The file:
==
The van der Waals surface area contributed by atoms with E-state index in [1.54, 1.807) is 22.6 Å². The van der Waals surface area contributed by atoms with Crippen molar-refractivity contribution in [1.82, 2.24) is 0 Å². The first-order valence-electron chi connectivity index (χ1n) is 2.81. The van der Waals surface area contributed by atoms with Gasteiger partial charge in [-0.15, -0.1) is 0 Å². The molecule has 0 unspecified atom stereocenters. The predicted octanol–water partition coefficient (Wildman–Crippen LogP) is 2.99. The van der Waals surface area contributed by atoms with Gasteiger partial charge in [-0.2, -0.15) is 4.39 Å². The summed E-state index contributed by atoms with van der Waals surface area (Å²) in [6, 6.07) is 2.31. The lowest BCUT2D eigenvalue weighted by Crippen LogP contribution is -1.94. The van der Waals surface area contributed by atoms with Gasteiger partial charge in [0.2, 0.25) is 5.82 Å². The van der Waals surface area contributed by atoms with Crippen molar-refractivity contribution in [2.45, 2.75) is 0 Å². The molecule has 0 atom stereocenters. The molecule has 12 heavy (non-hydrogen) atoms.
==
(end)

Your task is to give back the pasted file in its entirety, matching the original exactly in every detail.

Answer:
The van der Waals surface area contributed by atoms with E-state index in [1.54, 1.807) is 22.6 Å². The van der Waals surface area contributed by atoms with Crippen molar-refractivity contribution in [1.82, 2.24) is 0 Å². The first-order valence-electron chi connectivity index (χ1n) is 2.81. The van der Waals surface area contributed by atoms with Gasteiger partial charge in [-0.15, -0.1) is 0 Å². The molecule has 0 unspecified atom stereocenters. The predicted octanol–water partition coefficient (Wildman–Crippen LogP) is 2.99. The van der Waals surface area contributed by atoms with Gasteiger partial charge in [-0.2, -0.15) is 4.39 Å². The summed E-state index contributed by atoms with van der Waals surface area (Å²) in [6, 6.07) is 2.31. The lowest BCUT2D eigenvalue weighted by Crippen LogP contribution is -1.94. The van der Waals surface area contributed by atoms with Gasteiger partial charge in [0.2, 0.25) is 5.82 Å². The van der Waals surface area contributed by atoms with Crippen molar-refractivity contribution in [2.45, 2.75) is 0 Å². The molecule has 0 atom stereocenters. The molecule has 12 heavy (non-hydrogen) atoms.